When President Barack Obama named a successor to former CIA Director David Petraeus in January, Morell was passed over in favor of the White House counterterrorism adviser, John Brennan. Morell had been acting director since Petraeus' resignation.
Morell, 54, announced his retirement Wednesday, saying he will leave his CIA post Aug. 9. The White House announced he has been appointed to the President's Intelligence Advisory Board, a group of mostly retired intelligence officers who advise the president on intelligence policy.
"While I have given everything I have to the Central Intelligence Agency and its vital mission for a third of a century, it is now time for me to give everything I have to my family," Morell said in a statement released Wednesday by the agency.
Morell is retiring after 33 years at the CIA, including two stints as acting director — during the last stint he managed the fallout inside the agency after Petraeus resigned over an extramarital affair. Morell ordered an internal investigation into his former boss' conduct that is ongoing.
"I was most looking forward to ... the opportunity to work side-by-side once again with Michael Morell," said Brennan, noting that they'd begun their careers at the CIA in 1980. "As much as I would selfishly like to keep Michael right where he is for as long as possible, he has decided to retire to spend more time with his family and to pursue other professional opportunities."
Haines, 43, has been a White House deputy assistant and deputy counsel for national security affairs since 2010. Before that, she was assistant legal adviser for treaty affairs at the State Department, according to a White House statement.
Haines had been nominated to serve as the State Department's legal adviser earlier this year, but Brennan chose her for the deputy post when Morell made clear that he was retiring.
Brennan said that Haines had participated in virtually every senior-level meeting at the president's National Security Council over the past two years and chairs the White House legal team that reviews the CIA's most sensitive programs.
"In every instance, Avril's command of substance, sense of mission, good judgment, and keen insights have been outstanding," Brennan said in his statement announcing the personnel changes.
Morell bore the brunt of defending before Congress the CIA's performance after the attack on the diplomatic outpost in Benghazi, Libya, last September, which killed the U.S. ambassador and three other Americans.
"Each time, his testimony has been thorough and forthright," said the top Democrat on the House Intelligence Committee, Rep. C.A. Dutch Ruppersberger of Maryland.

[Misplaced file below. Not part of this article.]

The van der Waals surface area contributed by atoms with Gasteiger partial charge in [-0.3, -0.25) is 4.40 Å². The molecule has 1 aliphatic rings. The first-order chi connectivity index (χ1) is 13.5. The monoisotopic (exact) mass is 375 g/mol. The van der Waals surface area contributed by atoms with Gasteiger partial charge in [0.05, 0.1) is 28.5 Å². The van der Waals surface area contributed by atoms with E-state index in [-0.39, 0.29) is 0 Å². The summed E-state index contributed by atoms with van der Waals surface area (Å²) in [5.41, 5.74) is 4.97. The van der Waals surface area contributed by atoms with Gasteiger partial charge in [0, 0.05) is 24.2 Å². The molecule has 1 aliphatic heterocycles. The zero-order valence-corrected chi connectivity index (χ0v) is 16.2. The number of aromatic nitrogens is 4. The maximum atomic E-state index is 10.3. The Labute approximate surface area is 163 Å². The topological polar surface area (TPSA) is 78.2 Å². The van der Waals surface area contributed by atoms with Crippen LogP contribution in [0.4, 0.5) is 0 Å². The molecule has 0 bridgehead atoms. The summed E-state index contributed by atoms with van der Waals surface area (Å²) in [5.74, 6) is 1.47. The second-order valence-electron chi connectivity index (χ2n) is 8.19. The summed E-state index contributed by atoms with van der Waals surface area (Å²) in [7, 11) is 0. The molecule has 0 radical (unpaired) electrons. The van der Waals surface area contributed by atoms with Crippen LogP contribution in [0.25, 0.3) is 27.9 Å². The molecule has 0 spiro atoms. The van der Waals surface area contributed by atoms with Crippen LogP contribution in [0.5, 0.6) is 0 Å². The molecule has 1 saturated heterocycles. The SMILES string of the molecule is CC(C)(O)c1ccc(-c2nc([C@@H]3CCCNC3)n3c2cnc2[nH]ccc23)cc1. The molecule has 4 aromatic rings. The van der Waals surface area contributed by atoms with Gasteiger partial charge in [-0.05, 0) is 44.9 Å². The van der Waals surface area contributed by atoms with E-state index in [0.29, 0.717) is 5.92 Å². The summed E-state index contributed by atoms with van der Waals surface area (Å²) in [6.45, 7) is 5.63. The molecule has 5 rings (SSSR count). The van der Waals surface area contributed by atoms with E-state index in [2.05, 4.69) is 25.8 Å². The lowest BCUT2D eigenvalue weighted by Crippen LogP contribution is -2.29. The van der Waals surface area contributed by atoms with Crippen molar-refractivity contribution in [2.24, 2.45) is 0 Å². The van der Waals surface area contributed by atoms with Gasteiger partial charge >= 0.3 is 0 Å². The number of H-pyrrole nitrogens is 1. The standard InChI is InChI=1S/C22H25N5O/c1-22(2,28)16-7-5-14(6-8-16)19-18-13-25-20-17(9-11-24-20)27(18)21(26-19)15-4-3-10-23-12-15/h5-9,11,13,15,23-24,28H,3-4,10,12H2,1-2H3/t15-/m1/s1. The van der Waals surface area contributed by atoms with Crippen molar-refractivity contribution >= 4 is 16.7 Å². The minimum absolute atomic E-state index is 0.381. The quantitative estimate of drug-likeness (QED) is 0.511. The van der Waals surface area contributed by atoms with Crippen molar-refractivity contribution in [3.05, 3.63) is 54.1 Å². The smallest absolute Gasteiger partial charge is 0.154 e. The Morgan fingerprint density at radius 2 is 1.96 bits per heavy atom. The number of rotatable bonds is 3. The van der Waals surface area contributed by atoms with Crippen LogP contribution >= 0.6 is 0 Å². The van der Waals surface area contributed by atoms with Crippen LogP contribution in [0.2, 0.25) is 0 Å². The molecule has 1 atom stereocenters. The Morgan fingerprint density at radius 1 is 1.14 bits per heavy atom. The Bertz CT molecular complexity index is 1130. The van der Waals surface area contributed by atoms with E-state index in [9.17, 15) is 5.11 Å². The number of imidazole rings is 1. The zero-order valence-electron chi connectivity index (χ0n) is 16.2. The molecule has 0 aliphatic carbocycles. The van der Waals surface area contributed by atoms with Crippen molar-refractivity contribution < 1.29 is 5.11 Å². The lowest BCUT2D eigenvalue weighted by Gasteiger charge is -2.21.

Morell did the final edit of the controversial "talking points" memo meant to describe to the public what happened in that attack. Emails exchanged by administration officials that week show Morell deleted references to the CIA warning the State Department of previous militant attacks in Benghazi.
U.N. Ambassador Susan Rice used those notes on Sunday talk shows, triggering a controversy in which House Republicans accuse the administration of covering up any connections to terror groups in the attack during the presidential campaign.
Rice was named national security adviser last week, replacing long-serving staffer Tom Donilon as part of the Obama administration's second-term turnover of its national security team.
Morell also put himself on a political collision course with the White House and top Democrats on the Senate Intelligence Committee by publicly defending the results of harsh CIA interrogation techniques like waterboarding while not defending the techniques themselves. Morell had said in a statement to CIA employees that while the film "Zero Dark Thirty" was wrong to depict harsh techniques as key to finding Osama bin Laden, those interrogations did produce some useful intelligence.
"Some came from detainees subjected to enhanced techniques, but there were many other sources as well," Morell said.
A Senate Intelligence Committee investigation into the CIA's detainee interrogation program completed last December concluded that interrogation methods such as waterboarding, which simulates drowning, produced no useful intelligence. And Morell's new boss, Brennan, told lawmakers during his confirmation hearing that after reading a summary of that report, he is now not sure those techniques produced any useful information.
Brennan further called the use of such techniques during the George W. Bush administration "something that is reprehensible and should never be done again."
Morell's defense of the program won him many backers at agency headquarters at Langley, Va.
"Morell is beloved in the building," former House Intelligence Committee member Jane Harman said Wednesday. "But it will be nice to have a woman in the job."
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Copyright 2013 The Associated Press.